“It's been in the planning stages for nearly ten years and not a single piece of rail has been laid,” said Griffin. “Back in Seattle, one day they do hope to reach speeds of perhaps 110 miles an hour in some sections of the track, but at what price?” If California is any indication, the price is probably too high.

Cooper and Griffin made the point that the waste of money and lack of results is bad enough, but even worse is the dishonesty with which the Obama administration is selling this to the American public:

COOPER: “It's one thing, I mean, if you just set out and said you know what, we wanted to make, you know, a 60 mile-an-hour train go 70 miles an hour, we want to cut 10 minutes off this time, and then people could judge whether that's, you know, worth it for the $800 million. But if you're selling it as high speed rail, that seems almost misleading. I mean, people are still riding trains. People still like trains, as the guy said, Amtrak use is up.”

GRIFFIN: “True, but is it wise and getting to your point, Anderson, this was sold as high speed rail. People thought they were getting high speed rail. The bullet trains. That's what they're selling. That's what they're showing to us. But if you look at what was happening in Washington State, you know, right now after $800 million, it's still cheaper and many times faster to take the Greyhound Bus from Seattle to Portland. So what was that investment all about? It wasn't about high speed rail. It was just about fixing up Amtrak, fixing up the low speed rail and really making freight trains move a little better, but not high speed rail.”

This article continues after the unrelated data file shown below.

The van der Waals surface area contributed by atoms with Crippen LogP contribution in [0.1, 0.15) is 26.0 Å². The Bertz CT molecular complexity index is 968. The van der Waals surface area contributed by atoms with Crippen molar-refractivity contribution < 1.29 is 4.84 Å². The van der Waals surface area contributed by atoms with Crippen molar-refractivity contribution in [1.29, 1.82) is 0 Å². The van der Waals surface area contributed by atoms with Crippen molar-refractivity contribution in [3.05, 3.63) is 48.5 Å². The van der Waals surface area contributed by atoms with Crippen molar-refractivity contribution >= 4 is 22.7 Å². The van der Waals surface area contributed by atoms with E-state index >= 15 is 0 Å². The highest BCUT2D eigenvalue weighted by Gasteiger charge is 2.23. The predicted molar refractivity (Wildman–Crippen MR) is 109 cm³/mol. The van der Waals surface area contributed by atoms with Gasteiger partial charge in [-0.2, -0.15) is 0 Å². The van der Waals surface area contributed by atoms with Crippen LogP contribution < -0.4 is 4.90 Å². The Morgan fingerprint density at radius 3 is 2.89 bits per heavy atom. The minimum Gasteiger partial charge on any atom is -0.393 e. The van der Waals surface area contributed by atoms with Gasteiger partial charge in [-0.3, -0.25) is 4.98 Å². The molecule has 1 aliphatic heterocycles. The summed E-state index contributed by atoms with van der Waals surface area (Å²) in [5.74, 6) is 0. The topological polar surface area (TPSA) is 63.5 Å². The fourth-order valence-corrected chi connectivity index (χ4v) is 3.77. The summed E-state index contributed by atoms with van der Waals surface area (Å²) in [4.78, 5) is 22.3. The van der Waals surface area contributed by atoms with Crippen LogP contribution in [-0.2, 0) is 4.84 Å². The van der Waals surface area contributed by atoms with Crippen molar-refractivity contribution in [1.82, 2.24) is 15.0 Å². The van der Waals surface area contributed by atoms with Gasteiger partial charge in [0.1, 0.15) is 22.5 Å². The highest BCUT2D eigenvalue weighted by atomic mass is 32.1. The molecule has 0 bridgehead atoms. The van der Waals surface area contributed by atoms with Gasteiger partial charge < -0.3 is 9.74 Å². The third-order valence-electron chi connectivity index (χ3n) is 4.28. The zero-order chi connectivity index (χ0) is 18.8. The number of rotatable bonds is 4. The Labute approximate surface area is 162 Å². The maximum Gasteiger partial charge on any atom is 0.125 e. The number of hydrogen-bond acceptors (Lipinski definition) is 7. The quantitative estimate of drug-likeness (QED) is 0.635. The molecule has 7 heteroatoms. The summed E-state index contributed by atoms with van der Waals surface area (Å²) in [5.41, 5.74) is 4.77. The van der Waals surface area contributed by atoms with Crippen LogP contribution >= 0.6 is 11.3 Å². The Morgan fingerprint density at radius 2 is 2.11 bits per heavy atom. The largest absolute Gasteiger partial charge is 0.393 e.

Cooper said this is the third piece on this subject that Griffin has done for CNN. It’s about time that the rest of the media got on board exposing this reckless, dishonest boondoggle.

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Roger Aronoff is the Editor of Accuracy in Media, and can be contacted at roger.aronoff@aim.org.

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7 Comments

  1. Pingback: Aronoff: CNN Exposes Obama’s High-Speed Rail Boondoggle | Clackamas Point of View

  2. bna42Comment by bna42
    March 27, 2013 @ 2:07 pm

    “CNN’s Anderson Cooper and Drew Griffin should be commended on their reporting of the $12 billion high-speed rail boondoggle”.

    When the ultra-liberal CNN makes a derogatory comment about any of this administration’s idiotic policies, you hope that maybe, just maybe, some of the liberals are beginning to see what they have turned loose on this nation.

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  3. hkazComment by hkaz
    March 27, 2013 @ 2:46 pm

    The Good News:

    Some liberals are seeing The Government’s waste of taxpayer’s money.

    The Bad News:

    The Government’s waste of taxpayer’s money has become so absurd that even the hard core liberals are seeing it.

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    Rating: 4.8/5 (19 votes cast)
  4. sumitchComment by sumitch
    March 27, 2013 @ 3:18 pm

    “It was just about fixing up Amtrak”. My memory is getting a little shaky,but didn’t Amtrak file for bankruptcy several years ago? And wasn’t the tax write off given to a large “friend of the family” company in Cincinatti?